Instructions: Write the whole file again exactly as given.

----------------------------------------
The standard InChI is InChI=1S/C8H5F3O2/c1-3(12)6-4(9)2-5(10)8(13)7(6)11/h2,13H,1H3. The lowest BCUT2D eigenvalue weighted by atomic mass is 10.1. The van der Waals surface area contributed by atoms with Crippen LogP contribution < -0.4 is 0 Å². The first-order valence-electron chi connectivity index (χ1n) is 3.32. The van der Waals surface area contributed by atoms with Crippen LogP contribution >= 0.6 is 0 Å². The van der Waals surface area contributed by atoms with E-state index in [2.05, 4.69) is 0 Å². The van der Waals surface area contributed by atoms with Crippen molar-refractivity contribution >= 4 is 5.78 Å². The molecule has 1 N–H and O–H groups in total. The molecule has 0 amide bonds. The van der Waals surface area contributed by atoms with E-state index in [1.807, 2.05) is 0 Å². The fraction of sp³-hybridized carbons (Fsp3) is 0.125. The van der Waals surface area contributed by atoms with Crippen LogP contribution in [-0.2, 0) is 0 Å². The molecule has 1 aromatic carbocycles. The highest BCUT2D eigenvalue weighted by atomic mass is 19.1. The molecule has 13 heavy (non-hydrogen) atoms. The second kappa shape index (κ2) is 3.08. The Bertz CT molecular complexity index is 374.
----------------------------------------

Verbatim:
The standard InChI is InChI=1S/C8H5F3O2/c1-3(12)6-4(9)2-5(10)8(13)7(6)11/h2,13H,1H3. The lowest BCUT2D eigenvalue weighted by atomic mass is 10.1. The van der Waals surface area contributed by atoms with Crippen LogP contribution < -0.4 is 0 Å². The first-order valence-electron chi connectivity index (χ1n) is 3.32. The van der Waals surface area contributed by atoms with Crippen LogP contribution >= 0.6 is 0 Å². The van der Waals surface area contributed by atoms with E-state index in [2.05, 4.69) is 0 Å². The van der Waals surface area contributed by atoms with Crippen molar-refractivity contribution >= 4 is 5.78 Å². The molecule has 1 N–H and O–H groups in total. The molecule has 0 amide bonds. The van der Waals surface area contributed by atoms with E-state index in [1.807, 2.05) is 0 Å². The fraction of sp³-hybridized carbons (Fsp3) is 0.125. The van der Waals surface area contributed by atoms with Crippen LogP contribution in [-0.2, 0) is 0 Å². The molecule has 1 aromatic carbocycles. The highest BCUT2D eigenvalue weighted by atomic mass is 19.1. The molecule has 13 heavy (non-hydrogen) atoms. The second kappa shape index (κ2) is 3.08. The Bertz CT molecular complexity index is 374.